A Porosity-Based Model of Dynamic Compaction in Under-Dense Materials
International Journal of Solids and Structures
Original Item ID
Under-dense metals including micro-architectured structures and stochastic foams provide a combination of low weight, high strength-to-weight ratio, high permeability, and low stiffness, which make them desirable materials for a variety of applications. Specifically, their energy absorption capabilities under dynamic compressive loads are desirable. However, under high loading rates there are several challenges in performing accurate simulations of under-dense materials—primarily, the responses of materials with high, low, and zero porosity are difficult to accurately predict with a single model. A general model that tracks porosity and pore geometry and is flexible for a variety of matrix material constitutive responses has yet to be produced. This work outlines such a model and applies it to high loading rate simulations that demonstrate the model’s ability to address a variety of stress states. The approach is to extend a porosity model meant for isolated porosity of low-to-modest volume fraction to the application space of under-dense materials. Calibration parameters are used to account for complex mechanisms as well as the effects of the geometries of various under-dense materials. This results in a general, versatile, and flexible model. A study of the model’s sensitivity to calibration parameters is shown along with qualitative and quantitative comparisons to direct numerical simulations (DNS) and predictions resulting from impact velocities and flyer structures for which the model is not calibrated. This model can simulate a range of compaction conditions and is less computationally intense than direct numerical simulations which gives it utility in the design of micro-architected materials for impact mitigation, energy absorption, and other applications.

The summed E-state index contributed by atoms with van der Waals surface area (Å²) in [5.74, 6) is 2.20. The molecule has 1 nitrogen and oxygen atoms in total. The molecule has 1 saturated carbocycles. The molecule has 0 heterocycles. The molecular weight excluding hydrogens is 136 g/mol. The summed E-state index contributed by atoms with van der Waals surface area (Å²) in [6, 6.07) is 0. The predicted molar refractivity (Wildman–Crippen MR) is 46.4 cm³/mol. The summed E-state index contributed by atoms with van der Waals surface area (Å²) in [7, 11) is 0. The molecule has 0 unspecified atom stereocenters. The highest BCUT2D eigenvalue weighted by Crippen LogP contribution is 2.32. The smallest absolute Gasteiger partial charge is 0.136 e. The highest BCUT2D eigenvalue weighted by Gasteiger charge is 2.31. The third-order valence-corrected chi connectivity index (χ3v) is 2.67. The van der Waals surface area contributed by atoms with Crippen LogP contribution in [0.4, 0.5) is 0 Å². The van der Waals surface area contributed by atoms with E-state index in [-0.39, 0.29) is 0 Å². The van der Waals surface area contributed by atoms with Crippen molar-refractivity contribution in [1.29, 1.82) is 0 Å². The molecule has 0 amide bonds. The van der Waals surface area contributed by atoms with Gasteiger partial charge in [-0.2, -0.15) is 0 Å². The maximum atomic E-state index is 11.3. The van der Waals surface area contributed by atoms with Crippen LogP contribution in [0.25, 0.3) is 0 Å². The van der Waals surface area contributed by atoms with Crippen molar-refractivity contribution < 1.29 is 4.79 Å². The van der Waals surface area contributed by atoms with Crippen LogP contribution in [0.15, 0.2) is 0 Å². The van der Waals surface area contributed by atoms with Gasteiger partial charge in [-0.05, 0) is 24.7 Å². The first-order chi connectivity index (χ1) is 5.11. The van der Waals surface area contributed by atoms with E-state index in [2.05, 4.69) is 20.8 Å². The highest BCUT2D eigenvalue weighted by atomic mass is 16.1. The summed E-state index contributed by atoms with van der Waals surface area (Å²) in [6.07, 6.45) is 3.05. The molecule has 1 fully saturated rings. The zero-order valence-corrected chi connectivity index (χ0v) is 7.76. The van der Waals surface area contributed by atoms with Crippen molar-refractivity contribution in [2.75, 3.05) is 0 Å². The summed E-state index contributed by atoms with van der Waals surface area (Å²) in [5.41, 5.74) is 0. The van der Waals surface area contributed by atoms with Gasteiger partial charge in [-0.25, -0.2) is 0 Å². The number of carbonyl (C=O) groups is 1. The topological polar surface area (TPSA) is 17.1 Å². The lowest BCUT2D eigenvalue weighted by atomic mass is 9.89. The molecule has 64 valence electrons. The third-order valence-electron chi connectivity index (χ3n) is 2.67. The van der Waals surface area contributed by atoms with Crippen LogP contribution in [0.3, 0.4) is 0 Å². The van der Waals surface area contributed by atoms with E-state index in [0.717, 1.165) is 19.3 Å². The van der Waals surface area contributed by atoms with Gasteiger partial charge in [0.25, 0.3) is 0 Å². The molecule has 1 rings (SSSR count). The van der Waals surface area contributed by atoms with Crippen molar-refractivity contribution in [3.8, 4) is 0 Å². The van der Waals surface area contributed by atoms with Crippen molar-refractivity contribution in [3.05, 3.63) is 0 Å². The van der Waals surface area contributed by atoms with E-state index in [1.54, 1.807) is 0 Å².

Moore, John A. and Barton, Nathan R., "A Porosity-Based Model of Dynamic Compaction in Under-Dense Materials" (2022). Mechanical Engineering Faculty Research and Publications. 315.